Neural interfaces are currently the leading option to provide true sensory feedback from bionic limbs, but they have significant drawbacks.
The Need for Neural Interfaces
It is challenging to use a bionic limb without sensory feedback, especially a bionic hand. Recognizing this, the bionics industry has placed an increasing emphasis on providing sensory feedback from their devices.
For the most part, this feedback has been rudimentary. For example, placing a pressure sensor in bionic fingertips and using vibrations in the prosthetic socket to convey grip force. Or tightening and releasing the skin in the upper arm to reflect the opening/closing of a hand, as shown in this video:
However, this isn’t true sensory feedback from the hand. That is, the brain isn’t directly experiencing the hand’s sensory input. It is experiencing a proxy of that input, which doesn’t fully satisfy the desire of most end-users for a more natural experience.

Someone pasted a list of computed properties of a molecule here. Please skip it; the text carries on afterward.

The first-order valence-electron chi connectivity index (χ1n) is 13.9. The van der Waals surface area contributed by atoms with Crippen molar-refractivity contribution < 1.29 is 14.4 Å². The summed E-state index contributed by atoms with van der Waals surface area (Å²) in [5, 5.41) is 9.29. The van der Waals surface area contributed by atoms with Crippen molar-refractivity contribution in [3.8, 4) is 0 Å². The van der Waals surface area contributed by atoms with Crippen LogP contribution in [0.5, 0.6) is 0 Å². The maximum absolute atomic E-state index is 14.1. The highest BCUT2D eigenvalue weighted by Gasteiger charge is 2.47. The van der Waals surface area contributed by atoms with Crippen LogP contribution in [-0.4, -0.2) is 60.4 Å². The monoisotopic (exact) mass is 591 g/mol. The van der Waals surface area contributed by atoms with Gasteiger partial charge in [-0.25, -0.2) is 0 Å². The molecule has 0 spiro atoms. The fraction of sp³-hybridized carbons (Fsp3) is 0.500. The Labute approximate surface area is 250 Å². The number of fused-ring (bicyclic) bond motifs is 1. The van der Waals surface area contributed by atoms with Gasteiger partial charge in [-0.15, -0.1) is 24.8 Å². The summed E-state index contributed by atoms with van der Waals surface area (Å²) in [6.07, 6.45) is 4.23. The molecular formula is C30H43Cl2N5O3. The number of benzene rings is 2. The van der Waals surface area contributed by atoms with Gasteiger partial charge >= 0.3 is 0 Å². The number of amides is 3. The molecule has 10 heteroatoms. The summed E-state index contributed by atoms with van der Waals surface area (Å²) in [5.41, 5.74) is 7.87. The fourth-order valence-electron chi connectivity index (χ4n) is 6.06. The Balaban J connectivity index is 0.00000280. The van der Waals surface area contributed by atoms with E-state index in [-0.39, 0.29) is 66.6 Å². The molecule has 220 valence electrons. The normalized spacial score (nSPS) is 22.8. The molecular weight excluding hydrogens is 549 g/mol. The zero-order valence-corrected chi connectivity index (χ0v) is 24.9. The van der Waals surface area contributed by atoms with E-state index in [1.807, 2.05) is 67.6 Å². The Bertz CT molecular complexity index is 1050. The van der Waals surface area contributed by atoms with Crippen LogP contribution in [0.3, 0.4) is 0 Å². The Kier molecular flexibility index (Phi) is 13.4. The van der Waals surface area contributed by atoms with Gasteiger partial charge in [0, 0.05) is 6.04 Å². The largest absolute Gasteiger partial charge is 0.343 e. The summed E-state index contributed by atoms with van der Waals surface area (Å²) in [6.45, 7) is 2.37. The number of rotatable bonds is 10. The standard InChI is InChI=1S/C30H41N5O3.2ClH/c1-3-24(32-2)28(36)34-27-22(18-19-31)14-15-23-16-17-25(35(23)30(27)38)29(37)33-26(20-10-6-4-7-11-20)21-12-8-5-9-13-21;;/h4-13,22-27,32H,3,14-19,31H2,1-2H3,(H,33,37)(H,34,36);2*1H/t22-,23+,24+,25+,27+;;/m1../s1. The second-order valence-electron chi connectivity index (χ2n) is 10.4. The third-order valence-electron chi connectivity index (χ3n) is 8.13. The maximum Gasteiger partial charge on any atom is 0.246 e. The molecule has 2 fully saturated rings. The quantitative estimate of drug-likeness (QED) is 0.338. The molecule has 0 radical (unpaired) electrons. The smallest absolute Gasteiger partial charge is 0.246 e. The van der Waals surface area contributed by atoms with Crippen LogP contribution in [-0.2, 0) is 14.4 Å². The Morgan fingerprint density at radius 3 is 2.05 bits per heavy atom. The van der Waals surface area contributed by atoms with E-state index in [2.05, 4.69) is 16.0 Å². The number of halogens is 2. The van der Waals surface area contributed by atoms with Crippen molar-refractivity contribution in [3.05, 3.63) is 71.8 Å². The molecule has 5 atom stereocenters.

Another form of simple sensory feedback is achieved using Transcutaneous Electrical Nerve Stimulation (TENS). The idea here is to directly stimulate nerves in the residual limb by sending an electrical charge through the intervening skin and tissue.
In this case, the brain does experience sensations in its missing hand that abstractly represent sensory input from the bionic hand. For example, the contact of a bionic hand with an object might cause the user to feel a tingling sensation in the missing hand. This helps the user feel more connected to the bionic hand but the feedback itself isn’t very informative.